ORINS Mock Iodine Calibration Kit (1958-1959)
In 1958 Marshall Brucer, Chairman of the Medical Division of the Oak Ridge Institute of Nuclear Studies (ORINS), was granted a patent for mock iodine. The mock iodine calibration kit shown here was donated by Brucer. It bears two dates, 1958 and 1959. The first such kits were produced around 1955 or so.
Size: 6" x 9" x 4"
In the 1950s iodine-131 was widely used to evaluate thyroid function. The short, half life of I-131, eight days, was good in some respects, but it meant that I-131 was not suitable for routine calibrations of the equipment used to measure uptake (NaI and GM detectors). For this reason, Marshall Brucer developed a substitute he called "mock iodine," a mixture of barium-133 and cesium-137. Quoting Brucer: "This mixture is made in order to produce a calibration source that has a useful life of about 10 to 15 years, but still gives a [gamma ray] spectrum that is similar to that of iodine 131. The cesium 137 in the mock iodine is used to match the high-energy peak of iodine 131. The high energy peak of iodine 131 is at about 640 kev and there is a minor peak at 722. There is no such minor peak in cesium 137. The primary energy of cesium 137 is at 660 kev. Therefore, the two high energy peaks are not identical; it would take fairly well adjusted and carefully stabilized pulse-height spectrometry to detect the differences of these two peaks. In most thyroid uptake measuring equipment the difference between these two peaks cannot be detected. The barium 133 is used in mock iodine to match the 360 kev peak in iodine 131. However, there is less of the 360 keV and more of the 280 kev in mock iodine than there is in iodine 131. Any good narrow band spectrometry could detect the difference in the 280 kev range. In most integral counting systems the deficiency of 360 kev and the excess of 280 kev energies cancel each other."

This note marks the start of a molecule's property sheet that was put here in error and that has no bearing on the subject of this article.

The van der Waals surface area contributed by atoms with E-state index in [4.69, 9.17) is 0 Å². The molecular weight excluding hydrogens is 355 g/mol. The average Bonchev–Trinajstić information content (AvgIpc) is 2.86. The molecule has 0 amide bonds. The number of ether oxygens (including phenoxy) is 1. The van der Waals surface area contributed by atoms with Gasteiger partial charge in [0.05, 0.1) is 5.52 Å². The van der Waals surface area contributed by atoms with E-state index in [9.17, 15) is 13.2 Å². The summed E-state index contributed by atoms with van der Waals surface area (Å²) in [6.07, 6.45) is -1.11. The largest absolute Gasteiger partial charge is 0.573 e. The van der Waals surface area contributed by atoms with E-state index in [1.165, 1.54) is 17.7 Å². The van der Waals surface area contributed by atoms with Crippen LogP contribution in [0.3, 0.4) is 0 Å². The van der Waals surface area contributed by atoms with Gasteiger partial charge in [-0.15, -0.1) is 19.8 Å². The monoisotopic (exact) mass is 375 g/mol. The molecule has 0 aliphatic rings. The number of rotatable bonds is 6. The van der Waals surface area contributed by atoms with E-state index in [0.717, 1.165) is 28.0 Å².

This particular kit has two mock thyroids (one is seen on the far right of the photograph above right). These kits usually employed 5 microcuries in one "thyroid" and 50 microcuries in the other. There are also four mock "test tubes" (one is seen on the left side of the photo) and four mock "capsules" (one is shown in the middle of the photo). Unlike this example, the standard kits apparently contained five tubes and five capsules. The activities in the tubes ranged from 0.01 to 50 microcuries while the activities in the capsules ranged from 0.001 to 10 microcuries. They were designed to be employed with the ORINS thyroid uptake phantom.
- Marshall Brucer. Radioiodine Uptake Measurement. Apartado del Acta Radiologica Interamericana. Volume VII, No. 3-4, 1957.
- Marshall Brucer. Thyroid Radioiodine Uptake Measurement. A Standard System for Universal Intercalibration. ORINS-19. June 1959.